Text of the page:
Sunday, June 10, 2012

I'm Feeling Optimistic

Lately I've fallen into the habit of separating the reasonable optimists from the insane ones. Reasonable optimists include those who built a playground in the middle of the Iowa City Ped Mall, or those who take on an attitude of "whatever comes our way, we can handle it." Reasonable optimists seek to be productive. I typically think of those optimists who think that they will get whatever they want, even if the odds are against them, as the insane ones. These are the people who think that even though the sticker price says 120K, they can get a house for 100K. Recently, however, I'm rethinking my conceptualizations of optimism.

Did you know that optimists such as the insane ones that I reference above are actually more likely than non-optimists to get what they want?

Optimism, even when it appears unreasonable, actually plays an important role in the quality of life, even beyond the general happiness that comes from a positive attitude. People who are certain that they will succeed in their endeavors tend to try harder to get what they want and tend not to give up as easily as people who do not think that they will succeed.

Positivity can actually improve health as well! We've all heard of the placebo effect: a person thinks he's taken a miracle pill, which is actually a sugar pill, and he becomes healthier because he thinks that this miracle pill will help him. The placebo effect really isn't that different from the optimistic attitudes that some people naturally take on. When sick, those who think that they will recover do so more frequently than those who don't.

I don't think of myself as an optimist. If you read my last post, you'll see that I was not feeling very optimistically about our living situation. After recent conversations revolving around the world economy and seeing the bleak economic outlooks on the news, I found myself trying to decide whether or not to worry. I asked my psychologist if I should worry. She stopped me in my tracks to explain to me about the research surrounding optimism, which I paraphrased above.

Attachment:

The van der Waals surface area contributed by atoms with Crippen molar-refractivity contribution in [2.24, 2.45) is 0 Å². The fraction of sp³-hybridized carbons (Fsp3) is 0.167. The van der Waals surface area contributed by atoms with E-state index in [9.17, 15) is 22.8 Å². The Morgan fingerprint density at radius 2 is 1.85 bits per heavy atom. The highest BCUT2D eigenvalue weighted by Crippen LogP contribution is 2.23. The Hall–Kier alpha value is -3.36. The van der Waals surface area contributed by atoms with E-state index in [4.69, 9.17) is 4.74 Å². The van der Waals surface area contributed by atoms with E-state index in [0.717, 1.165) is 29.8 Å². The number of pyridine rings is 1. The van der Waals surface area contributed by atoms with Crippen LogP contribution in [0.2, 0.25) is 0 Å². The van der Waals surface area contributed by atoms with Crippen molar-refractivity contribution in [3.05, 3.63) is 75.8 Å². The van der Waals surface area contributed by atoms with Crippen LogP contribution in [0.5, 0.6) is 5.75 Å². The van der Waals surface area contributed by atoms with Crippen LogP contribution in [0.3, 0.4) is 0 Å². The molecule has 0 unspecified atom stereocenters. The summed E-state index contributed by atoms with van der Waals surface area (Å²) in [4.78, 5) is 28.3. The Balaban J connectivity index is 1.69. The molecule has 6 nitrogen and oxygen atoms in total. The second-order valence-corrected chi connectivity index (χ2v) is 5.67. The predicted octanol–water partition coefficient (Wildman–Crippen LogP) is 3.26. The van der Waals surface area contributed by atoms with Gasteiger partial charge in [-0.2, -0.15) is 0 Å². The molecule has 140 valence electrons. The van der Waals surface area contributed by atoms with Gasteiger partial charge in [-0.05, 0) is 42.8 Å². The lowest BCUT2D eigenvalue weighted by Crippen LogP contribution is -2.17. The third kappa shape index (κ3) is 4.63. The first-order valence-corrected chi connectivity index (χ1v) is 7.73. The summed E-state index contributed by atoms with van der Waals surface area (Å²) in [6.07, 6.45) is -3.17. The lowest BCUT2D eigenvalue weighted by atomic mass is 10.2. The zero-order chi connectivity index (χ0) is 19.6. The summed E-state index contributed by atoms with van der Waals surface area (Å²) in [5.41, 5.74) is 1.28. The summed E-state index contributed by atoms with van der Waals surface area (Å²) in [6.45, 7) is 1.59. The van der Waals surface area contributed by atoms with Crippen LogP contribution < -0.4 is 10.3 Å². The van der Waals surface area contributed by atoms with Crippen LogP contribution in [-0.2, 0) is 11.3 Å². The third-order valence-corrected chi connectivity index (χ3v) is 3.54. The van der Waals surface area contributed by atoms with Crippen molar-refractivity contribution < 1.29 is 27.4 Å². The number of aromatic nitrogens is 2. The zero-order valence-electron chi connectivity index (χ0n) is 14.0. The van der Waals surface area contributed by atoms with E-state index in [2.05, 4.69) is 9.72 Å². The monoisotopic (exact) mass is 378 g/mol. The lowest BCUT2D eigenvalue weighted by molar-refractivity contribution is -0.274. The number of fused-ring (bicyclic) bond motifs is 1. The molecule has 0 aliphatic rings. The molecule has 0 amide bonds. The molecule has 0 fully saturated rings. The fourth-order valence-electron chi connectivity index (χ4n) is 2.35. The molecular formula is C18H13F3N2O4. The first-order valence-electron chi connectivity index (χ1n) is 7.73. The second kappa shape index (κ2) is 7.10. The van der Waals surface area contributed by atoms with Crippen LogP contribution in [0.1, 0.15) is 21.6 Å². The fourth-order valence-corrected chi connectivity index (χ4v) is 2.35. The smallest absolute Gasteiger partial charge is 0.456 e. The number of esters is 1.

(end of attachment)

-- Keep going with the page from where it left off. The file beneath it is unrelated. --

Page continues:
Once I started to think about it, I realized that I am sometimes optimistic about certain things. I'm optimistic about aging. I cannot wait to be 30, and better yet 60 because I am so convinced that life can only get better the longer that a person has to learn how to approach it properly. Though, obviously, some people age more gracefully than others. Perhaps the difference is attitude?

Also, I am optimistic about my marriage. Owen and I believe that we will have a very happy life together, which has helped us through a difficult nine months of married life. Together, we've faced Owen's disillusionment from the idea that all of life's problems would melt away after getting married, and my struggle to find significance as life revolves around Owen's education. Our optimism has given us strength, a sense of humor, and continued excitement for daily life and the future.

Right now Owen and I are in the process of reading The Seven Principles For Making Marriage Work by John M. Gottman. We like this particular marriage book because it's based on empirical evidence gathered from years of comparing happy couples to unhappy couples. We haven't read too much of it yet, but so far I am finding it worthwhile, and I plan on writing up a sort of book report for the blog when I'm finished.

According to Gottman, contempt kills marriage. Contempt stems from having such a negative view of your partner that you think that everything he or she does is wrong, and you take a moral high ground against his or her actions. Contempt sounds similar to pessimism. If contempt is a marriage killer could optimism be a marriage redeemer?

We cannot deny that optimism comes easier to some than others. Actually, I usually enjoy pessimism very much. I get caught in the loop of thinking that pessimism is just realism with a negative connotation. Pessimism is edgy and cool. Yet, the enjoyment that I find in pessimism tends to be self-centered. When I'm being pessimistic I tend to think that I know more about life than most everyone else. When I'm feeling optimistic on the other hand, I appreciate people more. I find that if I focus on those things that I am naturally optimistic about, such as aging and marriage, I feel more comfortable being optimistic about other things like finances and health.

I'm feeling optimistic today. It feels good.

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